The NBA All-Star Game Might End In Disaster, Here’s Why
The NBA has always celebrated an All-Star game since 1951, except for specific years that had specific reasons.
Last year, the NBA bubble happened. Due to an abrupt end in the 2019-2020 NBA season, the league resorted to an NBA bubble, an event that lasted for 100 days starting on July 7, 2020. Twenty-two teams gathered and continued the 2019-2020 NBA season up until the playoffs, where the eventual champions, the Los Angeles Lakers, came out as the victors.
This year, as the Covid-19 pandemic rages on, the NBA is once again finalizing plans on gathering players. The players will be playing in the State Farm Arena in Atlanta for the 2021 NBA All-Star game. This event by the NBA will take place on March 7.
However, this will last only one night and not 100 days. The events that are announced so far are the Eastern vs. Western Conference game and skills competitions for the NBA All-Star game, as per ESPN.
It seems as though that the NBA league may be overlooking the Covid-19 Pandemic with regards to this event. With this decision, some players have expressed their opinions with regards to the NBA pushing the All-Star game.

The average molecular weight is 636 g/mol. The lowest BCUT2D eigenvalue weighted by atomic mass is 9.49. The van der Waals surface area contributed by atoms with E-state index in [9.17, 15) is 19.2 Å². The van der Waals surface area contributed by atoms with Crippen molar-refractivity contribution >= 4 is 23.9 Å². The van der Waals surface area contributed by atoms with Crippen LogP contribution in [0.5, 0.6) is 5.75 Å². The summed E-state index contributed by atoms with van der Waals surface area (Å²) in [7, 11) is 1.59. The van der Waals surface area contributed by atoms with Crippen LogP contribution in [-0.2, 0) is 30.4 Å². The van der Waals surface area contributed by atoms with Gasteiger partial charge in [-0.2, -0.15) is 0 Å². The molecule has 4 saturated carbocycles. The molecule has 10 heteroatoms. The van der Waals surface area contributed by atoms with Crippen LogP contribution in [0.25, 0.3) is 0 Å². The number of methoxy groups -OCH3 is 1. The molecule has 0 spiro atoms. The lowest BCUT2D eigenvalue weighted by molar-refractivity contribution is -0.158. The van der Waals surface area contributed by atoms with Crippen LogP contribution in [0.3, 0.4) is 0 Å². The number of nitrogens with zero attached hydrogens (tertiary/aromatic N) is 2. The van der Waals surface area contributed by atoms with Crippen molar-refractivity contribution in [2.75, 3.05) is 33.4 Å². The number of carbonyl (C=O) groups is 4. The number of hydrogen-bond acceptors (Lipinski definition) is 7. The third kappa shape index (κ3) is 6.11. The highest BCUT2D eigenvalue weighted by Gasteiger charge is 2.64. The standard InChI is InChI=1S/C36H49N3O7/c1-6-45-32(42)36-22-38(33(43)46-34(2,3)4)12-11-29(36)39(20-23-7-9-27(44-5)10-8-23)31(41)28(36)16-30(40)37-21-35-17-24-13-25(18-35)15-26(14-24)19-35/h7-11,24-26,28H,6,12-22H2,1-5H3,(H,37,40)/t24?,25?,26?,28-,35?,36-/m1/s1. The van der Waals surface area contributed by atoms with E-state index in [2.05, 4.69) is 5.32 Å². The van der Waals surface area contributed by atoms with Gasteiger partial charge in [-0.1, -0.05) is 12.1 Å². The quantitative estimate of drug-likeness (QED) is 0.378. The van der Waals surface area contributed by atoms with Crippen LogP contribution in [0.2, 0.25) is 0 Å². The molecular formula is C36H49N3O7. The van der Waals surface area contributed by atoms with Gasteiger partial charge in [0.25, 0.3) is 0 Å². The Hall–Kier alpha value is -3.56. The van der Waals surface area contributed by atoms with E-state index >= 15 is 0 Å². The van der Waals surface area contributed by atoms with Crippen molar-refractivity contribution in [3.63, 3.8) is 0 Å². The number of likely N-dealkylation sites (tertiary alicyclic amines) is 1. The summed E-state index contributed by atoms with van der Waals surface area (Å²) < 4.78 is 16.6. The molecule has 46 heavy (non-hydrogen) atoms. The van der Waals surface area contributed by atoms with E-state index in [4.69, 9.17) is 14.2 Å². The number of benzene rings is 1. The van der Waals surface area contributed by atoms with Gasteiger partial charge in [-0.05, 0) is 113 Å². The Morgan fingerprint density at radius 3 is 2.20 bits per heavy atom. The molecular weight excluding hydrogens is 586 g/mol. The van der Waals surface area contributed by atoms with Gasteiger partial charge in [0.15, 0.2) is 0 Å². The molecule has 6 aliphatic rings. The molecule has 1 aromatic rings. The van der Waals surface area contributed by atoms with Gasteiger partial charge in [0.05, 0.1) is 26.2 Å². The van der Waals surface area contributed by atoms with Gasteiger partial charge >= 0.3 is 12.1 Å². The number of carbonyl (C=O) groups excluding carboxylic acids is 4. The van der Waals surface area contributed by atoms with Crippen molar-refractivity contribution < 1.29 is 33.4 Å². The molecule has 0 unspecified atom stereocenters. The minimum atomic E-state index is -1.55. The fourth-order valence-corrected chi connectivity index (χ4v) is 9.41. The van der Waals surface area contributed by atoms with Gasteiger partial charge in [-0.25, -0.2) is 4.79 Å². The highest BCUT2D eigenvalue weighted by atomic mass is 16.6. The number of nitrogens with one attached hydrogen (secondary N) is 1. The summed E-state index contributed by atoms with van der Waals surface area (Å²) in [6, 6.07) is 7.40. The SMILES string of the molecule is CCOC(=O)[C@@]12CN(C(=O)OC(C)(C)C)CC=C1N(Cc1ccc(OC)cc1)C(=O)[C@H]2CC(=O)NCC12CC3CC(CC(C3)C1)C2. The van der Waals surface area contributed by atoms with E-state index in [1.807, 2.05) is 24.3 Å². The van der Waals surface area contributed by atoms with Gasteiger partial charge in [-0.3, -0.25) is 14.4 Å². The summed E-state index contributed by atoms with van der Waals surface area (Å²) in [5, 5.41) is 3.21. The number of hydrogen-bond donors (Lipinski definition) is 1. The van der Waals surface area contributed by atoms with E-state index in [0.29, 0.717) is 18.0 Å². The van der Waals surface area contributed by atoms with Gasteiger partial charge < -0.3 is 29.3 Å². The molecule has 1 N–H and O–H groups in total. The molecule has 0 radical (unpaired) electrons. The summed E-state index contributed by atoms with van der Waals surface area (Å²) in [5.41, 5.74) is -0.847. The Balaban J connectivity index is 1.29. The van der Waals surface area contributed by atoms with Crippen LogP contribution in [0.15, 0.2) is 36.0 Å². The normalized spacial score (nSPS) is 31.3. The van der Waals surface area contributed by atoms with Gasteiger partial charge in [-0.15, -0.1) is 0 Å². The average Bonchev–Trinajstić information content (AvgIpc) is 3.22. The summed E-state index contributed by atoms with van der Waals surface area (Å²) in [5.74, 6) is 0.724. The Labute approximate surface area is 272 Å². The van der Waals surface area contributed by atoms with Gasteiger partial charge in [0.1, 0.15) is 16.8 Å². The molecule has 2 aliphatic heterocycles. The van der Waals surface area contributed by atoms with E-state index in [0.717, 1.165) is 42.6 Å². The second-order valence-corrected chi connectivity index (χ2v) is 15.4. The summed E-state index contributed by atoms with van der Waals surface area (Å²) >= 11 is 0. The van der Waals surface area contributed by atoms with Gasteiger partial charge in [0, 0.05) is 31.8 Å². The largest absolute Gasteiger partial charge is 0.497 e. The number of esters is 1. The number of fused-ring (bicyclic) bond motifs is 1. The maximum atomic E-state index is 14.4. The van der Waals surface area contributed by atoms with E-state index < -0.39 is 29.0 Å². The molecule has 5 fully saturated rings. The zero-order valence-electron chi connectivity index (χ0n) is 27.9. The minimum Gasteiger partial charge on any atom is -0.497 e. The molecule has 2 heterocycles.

Lebron James, although leading the west in All-Star votes, seems to be the vocal leader of the players who have a distaste for the decision. "I have zero energy and zero excitement about an All-Star Game this year," Lebron shared after the Lakers 114-93 victory against the Nuggets last Thursday. "I don't even understand why we're having an All-Star Game." Lebron continued.
Other players shared their opinion as well. Kings' De'Aron Fox was brutally honest in his opinion on the NBA All-Star game. Fox thinks it (the NBA All-Star game) is stupid.
Not all players are against the All-Star game, though. Phoenix Suns guard Chris Paul has given his support for the NBA All-Star game due to the event spotlighting HBCUs and providing COVID-19 funding.
With this being said, the NBA All-Star game may be set in stone and is pressed to continue.